I wrote this a few months back, and it’s been sitting in my drafts folder ever since because I wasn’t quite sure where to go with it.
I went to a household gathering last week, the first gathering of the clan since Battlemoor of last year. (I didn’t go to Battlemoor this year, for a whole host of reasons that center on time, money, and emotional energy.) And I had a wonderful time, and I’m so glad I went, but I also found myself at one point just sitting in the dark empty back yard sobbing my head off.
I’ve been out of the game for so long. I feel so out of touch. There are new people coming up, doing amazing work and getting attention from the peer community, who I’ve never met. There are people who’ve been friends with my friends for twenty years, who’ve moved into kingdom from elsewhere or begun playing again while I’ve been out of the game, there have been divorces and remarriages while I’ve been gone, there are all of these new faces in what I think of as my established social circles. The children are all a foot taller than when I saw them last. I feel so lost.
Here’s the thing:
If I had been elevated before I was ready, I could have taken some time to process and reflect and figure out what that was going to mean for me and embrace my peerage in my own time.
If Juan had died, I could have picked up the pieces and moved on with the help of my friends and chosen family.
If I had started grad school, I could have put my SCA life on hold and come back to it as though I’d never left.
If I had moved to a new group, I could have connected with friends in the new place and found my feet pretty quickly.
But for all four of these things to happen at once –
The game as I knew it is gone forever; there is no coming back from that. There is only moving forward.
And as I can see the end of grad school from where I’m sitting, as I think about what life after graduation looks like and where the SCA fits into that and what I want to do with my SCA life – and I just don’t know.
I’ve simultaneously changed kingdoms and taken a break before, but that didn’t come with the attendant pressure of coming back as a peer. In fact at that time I was specifically and intentionally presenting myself as a new arrival, someone very conscious of not knowing the terrain. I can’t do that anymore.
As long as I couldn’t figure out how to finish that post, I couldn’t bring myself to update this blog at all, because I wasn’t going to let it turn into a series of unfinished ideas and whinging and unproductive navelgazing. I wasn’t going to talk until I had something to say or some idea of where the SCA fits into my future or whether there is any point in continuing to document this journey at all.
Somehow, in the intervening time since I started that post, I’ve begun to make sense of it.
At that time I was more or less going on momentum, trying to continue to do and enjoy the things that we did together, and it wasn’t working. It brought me no joy and just made me lonely and sad and confused. I’m beginning to understand that I cannot live my life exactly as it was when he was here, except with the big gaping hole where he used to be. I can’t fill that hole.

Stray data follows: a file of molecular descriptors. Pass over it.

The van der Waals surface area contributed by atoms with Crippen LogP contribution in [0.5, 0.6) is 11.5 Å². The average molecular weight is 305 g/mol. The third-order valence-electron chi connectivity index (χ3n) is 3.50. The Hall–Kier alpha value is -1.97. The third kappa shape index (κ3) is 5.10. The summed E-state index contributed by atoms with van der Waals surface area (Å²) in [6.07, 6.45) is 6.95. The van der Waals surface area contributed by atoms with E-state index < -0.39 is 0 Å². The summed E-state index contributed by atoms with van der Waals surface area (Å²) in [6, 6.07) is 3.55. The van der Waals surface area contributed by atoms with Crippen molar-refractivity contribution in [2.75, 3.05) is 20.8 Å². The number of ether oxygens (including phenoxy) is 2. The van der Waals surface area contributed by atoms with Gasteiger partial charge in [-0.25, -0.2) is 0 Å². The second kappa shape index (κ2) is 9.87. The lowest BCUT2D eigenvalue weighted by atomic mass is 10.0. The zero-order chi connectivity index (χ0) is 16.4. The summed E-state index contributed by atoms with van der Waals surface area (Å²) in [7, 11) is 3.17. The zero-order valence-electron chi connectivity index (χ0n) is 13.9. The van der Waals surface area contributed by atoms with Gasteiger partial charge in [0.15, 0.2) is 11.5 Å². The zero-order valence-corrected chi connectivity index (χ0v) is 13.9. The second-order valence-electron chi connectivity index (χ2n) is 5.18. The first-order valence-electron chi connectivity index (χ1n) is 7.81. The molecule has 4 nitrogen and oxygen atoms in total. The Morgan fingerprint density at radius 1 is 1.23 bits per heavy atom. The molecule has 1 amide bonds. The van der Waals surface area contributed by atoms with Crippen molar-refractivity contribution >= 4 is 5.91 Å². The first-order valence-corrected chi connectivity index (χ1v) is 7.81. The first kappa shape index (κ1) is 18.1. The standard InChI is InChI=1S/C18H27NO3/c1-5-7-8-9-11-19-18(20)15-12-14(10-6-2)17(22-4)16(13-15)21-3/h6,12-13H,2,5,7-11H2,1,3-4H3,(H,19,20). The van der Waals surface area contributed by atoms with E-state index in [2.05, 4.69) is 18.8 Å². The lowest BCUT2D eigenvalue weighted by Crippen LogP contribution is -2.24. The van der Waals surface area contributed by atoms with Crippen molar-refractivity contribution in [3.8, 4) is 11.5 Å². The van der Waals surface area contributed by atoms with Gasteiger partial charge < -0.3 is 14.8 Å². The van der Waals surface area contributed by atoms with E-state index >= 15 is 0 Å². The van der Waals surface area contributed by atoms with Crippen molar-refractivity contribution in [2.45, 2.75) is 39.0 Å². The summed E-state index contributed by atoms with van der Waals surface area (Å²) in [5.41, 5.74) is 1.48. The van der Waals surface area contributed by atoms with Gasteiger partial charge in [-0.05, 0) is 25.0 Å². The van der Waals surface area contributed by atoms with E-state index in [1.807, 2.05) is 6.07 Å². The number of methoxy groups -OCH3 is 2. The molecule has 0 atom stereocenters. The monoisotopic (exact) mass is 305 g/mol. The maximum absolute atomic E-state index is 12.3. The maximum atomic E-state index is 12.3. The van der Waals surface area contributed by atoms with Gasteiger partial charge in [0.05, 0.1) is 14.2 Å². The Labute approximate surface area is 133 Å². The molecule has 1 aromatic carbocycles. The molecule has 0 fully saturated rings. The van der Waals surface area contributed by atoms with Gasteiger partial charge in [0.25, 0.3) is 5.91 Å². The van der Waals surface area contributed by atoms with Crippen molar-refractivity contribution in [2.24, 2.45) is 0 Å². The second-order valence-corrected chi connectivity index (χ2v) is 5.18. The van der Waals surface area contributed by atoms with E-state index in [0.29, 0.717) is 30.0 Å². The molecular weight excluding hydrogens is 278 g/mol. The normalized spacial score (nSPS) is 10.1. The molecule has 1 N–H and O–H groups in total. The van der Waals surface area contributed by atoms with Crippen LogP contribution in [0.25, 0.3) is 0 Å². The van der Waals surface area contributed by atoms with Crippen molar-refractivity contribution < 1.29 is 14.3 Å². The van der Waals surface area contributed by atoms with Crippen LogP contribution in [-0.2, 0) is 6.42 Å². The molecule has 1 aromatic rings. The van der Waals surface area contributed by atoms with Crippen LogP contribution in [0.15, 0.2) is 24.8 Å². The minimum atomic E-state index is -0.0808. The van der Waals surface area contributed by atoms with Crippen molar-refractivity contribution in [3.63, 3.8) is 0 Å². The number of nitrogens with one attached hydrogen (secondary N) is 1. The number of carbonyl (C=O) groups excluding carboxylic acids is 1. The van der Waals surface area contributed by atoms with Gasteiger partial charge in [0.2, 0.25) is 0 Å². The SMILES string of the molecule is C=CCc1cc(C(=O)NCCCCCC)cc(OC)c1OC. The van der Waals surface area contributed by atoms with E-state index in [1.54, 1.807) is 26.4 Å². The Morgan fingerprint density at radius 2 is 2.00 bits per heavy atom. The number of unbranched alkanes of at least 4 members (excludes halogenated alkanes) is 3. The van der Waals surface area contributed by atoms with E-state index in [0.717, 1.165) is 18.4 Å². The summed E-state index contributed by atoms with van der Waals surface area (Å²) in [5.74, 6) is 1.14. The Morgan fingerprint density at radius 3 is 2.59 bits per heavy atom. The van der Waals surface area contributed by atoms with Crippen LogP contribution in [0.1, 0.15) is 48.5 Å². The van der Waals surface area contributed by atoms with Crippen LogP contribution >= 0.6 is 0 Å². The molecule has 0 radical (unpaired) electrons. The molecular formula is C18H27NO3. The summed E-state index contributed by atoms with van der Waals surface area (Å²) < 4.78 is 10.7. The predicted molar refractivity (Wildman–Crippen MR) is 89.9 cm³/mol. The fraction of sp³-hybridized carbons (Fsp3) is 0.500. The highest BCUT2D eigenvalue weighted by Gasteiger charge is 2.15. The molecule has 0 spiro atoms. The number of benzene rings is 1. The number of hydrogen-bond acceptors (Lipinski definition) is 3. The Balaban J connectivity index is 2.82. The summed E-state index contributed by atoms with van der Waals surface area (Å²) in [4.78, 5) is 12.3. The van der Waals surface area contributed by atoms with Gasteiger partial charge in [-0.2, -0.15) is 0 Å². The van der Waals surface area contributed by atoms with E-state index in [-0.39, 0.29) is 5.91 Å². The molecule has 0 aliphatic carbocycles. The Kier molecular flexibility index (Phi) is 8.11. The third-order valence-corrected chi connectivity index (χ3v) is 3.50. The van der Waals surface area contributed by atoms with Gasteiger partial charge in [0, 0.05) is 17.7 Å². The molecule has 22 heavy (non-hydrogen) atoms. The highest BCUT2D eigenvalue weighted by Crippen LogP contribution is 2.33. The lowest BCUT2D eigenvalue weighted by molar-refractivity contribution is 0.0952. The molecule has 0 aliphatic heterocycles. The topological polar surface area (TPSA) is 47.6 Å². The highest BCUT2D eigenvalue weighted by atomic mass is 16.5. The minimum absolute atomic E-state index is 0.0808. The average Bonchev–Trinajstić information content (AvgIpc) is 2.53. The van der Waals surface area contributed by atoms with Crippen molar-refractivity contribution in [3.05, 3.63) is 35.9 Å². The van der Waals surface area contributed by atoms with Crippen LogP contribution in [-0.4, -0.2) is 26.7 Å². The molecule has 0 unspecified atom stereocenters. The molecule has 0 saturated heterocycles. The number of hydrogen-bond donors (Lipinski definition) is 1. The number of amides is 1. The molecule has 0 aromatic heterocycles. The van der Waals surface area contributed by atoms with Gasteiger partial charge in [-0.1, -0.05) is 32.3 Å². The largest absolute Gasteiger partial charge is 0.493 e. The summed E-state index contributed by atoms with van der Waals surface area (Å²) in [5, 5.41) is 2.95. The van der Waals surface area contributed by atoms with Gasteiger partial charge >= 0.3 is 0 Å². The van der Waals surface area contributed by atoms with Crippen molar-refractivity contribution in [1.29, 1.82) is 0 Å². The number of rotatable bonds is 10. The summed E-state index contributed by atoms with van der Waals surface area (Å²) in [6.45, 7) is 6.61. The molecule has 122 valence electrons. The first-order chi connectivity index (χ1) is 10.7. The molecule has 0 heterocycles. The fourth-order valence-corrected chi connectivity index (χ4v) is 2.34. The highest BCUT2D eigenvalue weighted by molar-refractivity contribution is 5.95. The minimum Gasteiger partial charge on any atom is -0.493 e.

It’s strange to say I’ve only just begun to grieve, two and a half years on, but in some ways it’s true. The first year I was just too shattered to do anything except keep my head above water – stay employed, stay in school, pay the bills, survive. The second year I was consumed by a frighteningly black depression. It’s only now that I’m starting to actually do stuff, I’m figuringing out how to hold space for memory and legacy and continuing to do the things I used to enjoy in Juan’s company and continuing to bring to life some of the plans that we made, within the framework of something new and different.
I’ve been waiting for that to take shape, and I think it has. I have a new, big, forever kind of project, the kind of project that has the potential to hold my interest and generate a constant flow of smaller projects for the rest of my life. Something that he would have adored if we’d ever gotten around to it, that we danced around the edges of, but was not actually part of our life together in a significant way.
I’ve been possessed, recently, of a fascination with moveable type, printing, and Renaissance book arts, and particularly the spread of printed literature in vernacular languages and art printmaking across Europe in the 15th and 16th centuries.
I’ve been circling on this for a long time.
I’ve played around with block printing for years, probably decades. I took an history of incunabula class in grad school that I loved madly, and I did bookbinding in college, and of course I’ve done C&I for a few years now too. I got very deeply into papermaking for about a year and a half… twenty years ago? More? I always wanted to get back to it and never did. I love books as objects, I love typography, I love slow fussy detail processes, I love everything that goes into this. I can put all the late-period Spanish knowledge I acquired to use. I can make useful things. I can teach.
One of my dearest friends started talking about this on Facebook, and a bunch of us who have all had this sort of ambient, latent interest in the subject for a long time said hell yes! in one voice, and formed a working group, and have been geeking on it for about two months now. And with this one thing, it all came back. I’m interested again, in a way I haven’t been in a long, long time. I’m making garb. I’m going to events. I’m talking to people and making plans. I have points of navigation again.